One in three children in the UK are obese by age nine, leading to more cases of type 2 diabetes, asthma and high blood pressure in children. Worryingly, the RCPCH report predicts that nearly one-third of England’s most deprived boys will be obese in 2030. The Government’s Childhood Obesity Plan, which is believed to help reverse current trends, focuses on encouraging the food and drink industry to cut the amount of sugar in their products, and primary schoolchildren to eat more healthily and stay active, and here too there is a role for community pharmacy.
For more on this, see ‘Takeaway messages’.
Figures from the RCPCH and Child Poverty Action Group (CPAG) report, Poverty and child health: views from the frontline, show that 30 per cent, or four million children in the UK live in poverty, with projections suggesting this could rise to five million by the end of the decade.
Poverty lies at the root of many of these major child health challenges: we know that children living in poverty are more likely to be obese and have mental health issues. CPAG says poverty is also associated with a higher risk of both illness and premature death: children from low income families are more
likely to die at birth or in infancy than children born into richer families, and are more likely to suffer chronic illness during childhood or to have a disability.
The stress of living in daily financial strain; more frequent changes of home; the costs of transport; language difficulties; and the struggle of taking time off if parents are in unpredictable, low-paid or insecure jobs, can all make it harder for families in poverty to sustain engagement with services that can help. This provides another opportunity for pharmacy teams to step in because there is no need for an appointment.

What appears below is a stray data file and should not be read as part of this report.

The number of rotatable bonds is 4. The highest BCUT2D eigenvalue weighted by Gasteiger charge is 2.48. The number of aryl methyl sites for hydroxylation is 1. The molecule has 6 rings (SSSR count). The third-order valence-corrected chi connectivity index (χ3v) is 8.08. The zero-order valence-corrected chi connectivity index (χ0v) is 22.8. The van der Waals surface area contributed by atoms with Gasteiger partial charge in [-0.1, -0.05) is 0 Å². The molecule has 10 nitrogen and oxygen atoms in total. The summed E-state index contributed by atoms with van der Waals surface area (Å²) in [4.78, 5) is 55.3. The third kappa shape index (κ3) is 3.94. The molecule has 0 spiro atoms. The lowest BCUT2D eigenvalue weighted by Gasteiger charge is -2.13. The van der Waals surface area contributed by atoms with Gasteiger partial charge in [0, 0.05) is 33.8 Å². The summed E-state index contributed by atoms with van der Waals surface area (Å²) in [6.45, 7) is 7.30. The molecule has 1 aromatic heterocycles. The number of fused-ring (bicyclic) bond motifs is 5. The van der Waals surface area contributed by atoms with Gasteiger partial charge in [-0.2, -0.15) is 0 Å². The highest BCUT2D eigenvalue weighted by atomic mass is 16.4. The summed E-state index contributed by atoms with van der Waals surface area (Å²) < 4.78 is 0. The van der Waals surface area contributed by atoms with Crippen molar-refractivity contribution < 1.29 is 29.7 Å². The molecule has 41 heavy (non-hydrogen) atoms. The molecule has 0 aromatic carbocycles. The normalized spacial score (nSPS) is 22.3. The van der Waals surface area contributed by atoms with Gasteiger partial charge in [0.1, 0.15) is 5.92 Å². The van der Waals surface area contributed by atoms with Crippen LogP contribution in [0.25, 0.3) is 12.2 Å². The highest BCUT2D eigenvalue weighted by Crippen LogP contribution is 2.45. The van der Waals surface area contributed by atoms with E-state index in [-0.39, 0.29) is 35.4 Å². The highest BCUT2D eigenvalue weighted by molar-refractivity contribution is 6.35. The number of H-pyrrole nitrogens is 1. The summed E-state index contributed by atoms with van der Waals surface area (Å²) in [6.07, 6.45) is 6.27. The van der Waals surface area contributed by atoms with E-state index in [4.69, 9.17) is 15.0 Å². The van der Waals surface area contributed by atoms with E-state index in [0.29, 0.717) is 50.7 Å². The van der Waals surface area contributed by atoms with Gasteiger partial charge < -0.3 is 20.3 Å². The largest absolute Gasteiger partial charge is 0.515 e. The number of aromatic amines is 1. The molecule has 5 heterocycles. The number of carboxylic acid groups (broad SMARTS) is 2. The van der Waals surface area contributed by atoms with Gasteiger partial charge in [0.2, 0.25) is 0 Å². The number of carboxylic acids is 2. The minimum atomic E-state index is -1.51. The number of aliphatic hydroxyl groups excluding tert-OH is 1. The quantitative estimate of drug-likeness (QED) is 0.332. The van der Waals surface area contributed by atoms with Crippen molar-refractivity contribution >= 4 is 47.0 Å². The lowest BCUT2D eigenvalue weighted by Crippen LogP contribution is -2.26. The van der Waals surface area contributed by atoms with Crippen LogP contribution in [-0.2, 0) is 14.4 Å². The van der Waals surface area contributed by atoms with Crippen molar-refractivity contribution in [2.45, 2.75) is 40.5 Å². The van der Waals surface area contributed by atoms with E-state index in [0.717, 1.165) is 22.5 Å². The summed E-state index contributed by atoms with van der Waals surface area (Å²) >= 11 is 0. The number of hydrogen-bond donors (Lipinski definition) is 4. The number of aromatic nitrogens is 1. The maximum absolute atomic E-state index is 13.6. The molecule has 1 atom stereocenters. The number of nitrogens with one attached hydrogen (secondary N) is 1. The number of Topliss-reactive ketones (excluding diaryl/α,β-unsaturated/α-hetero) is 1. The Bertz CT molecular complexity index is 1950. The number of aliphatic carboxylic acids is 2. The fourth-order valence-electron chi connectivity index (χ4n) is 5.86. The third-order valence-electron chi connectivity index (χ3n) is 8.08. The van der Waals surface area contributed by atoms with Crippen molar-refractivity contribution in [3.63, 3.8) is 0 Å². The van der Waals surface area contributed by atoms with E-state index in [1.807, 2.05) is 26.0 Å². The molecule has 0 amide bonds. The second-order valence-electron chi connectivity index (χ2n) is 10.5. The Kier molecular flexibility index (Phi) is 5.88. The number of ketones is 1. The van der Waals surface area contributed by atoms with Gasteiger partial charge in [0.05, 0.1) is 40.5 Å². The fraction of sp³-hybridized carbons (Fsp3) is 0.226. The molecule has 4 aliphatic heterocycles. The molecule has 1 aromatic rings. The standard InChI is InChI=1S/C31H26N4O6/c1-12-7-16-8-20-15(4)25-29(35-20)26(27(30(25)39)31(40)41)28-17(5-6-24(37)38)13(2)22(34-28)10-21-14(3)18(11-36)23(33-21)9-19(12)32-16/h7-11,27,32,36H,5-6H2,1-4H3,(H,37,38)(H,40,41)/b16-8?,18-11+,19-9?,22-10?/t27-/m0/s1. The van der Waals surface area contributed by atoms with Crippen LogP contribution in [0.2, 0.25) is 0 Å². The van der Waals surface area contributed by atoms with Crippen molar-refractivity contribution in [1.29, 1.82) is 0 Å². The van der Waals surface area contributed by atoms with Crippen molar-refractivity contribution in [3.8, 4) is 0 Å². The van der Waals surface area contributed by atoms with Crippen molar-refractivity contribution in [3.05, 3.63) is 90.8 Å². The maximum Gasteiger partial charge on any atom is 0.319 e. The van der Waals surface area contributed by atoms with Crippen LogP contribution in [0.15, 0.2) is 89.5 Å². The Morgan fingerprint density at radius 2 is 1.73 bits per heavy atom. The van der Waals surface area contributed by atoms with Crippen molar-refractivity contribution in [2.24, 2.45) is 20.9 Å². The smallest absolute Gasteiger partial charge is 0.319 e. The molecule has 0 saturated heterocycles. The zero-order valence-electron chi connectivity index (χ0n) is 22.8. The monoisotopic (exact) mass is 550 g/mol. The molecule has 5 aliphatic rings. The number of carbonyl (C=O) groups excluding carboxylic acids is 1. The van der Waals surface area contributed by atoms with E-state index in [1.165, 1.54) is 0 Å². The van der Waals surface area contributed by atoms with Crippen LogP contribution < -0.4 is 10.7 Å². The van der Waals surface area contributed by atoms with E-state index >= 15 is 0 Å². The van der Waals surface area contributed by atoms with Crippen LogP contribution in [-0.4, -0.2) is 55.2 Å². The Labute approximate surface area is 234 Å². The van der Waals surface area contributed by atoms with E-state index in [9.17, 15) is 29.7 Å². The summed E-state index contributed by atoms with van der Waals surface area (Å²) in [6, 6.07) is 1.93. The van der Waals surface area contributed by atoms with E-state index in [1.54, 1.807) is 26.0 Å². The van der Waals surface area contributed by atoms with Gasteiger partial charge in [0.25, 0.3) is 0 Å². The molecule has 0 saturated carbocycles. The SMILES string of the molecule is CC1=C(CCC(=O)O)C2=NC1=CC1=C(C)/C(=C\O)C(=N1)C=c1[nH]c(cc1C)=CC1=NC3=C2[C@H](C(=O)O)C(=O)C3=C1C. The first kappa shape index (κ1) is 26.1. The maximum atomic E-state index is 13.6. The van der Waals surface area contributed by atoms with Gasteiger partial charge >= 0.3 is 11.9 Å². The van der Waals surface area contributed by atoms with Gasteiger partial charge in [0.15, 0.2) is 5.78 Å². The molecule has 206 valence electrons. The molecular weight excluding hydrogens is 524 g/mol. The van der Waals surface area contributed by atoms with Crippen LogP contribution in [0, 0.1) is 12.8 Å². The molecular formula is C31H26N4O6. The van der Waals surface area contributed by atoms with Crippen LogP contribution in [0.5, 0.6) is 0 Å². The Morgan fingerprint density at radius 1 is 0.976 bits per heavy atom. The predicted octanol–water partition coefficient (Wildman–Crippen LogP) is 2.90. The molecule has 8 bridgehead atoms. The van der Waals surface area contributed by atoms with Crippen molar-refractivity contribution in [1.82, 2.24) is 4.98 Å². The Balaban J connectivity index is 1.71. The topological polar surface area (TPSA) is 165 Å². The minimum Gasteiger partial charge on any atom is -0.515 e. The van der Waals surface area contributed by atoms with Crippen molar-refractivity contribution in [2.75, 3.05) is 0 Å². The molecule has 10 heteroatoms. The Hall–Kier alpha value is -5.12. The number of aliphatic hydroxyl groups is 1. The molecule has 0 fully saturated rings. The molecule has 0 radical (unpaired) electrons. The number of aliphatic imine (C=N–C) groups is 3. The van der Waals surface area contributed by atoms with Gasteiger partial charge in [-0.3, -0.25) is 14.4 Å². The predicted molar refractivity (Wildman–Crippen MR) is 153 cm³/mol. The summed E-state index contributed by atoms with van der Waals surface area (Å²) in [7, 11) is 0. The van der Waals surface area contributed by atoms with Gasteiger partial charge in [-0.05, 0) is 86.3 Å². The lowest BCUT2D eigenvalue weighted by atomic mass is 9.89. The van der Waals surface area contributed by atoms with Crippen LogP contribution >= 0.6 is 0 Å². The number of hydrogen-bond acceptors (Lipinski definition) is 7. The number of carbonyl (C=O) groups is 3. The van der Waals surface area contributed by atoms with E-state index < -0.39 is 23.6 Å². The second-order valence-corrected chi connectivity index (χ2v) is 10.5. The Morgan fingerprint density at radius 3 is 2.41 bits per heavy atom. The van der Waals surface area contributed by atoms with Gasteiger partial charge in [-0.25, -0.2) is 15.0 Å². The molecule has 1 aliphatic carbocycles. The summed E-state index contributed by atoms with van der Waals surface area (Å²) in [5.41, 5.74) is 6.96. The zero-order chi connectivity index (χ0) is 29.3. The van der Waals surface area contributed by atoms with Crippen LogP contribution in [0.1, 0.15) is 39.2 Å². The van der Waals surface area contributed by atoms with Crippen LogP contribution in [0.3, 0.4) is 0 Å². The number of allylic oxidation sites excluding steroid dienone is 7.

Of course, helping customers improve their own health – and the health of their children – will reduce the pressures across the wider health and care system over time, and could do much to reverse the trends predicted in the RCPCH report. As Professor Russell Viner, report author and president of the RCPCH, says: “This report clearly identifies the danger on the horizon – but [these] trends are not inevitable. Each of them could be turned around if key actions are undertaken.”
Poverty lies at the root of many risk factors for infant mortality as well as other major child health challenges
Originally Published by Training Matters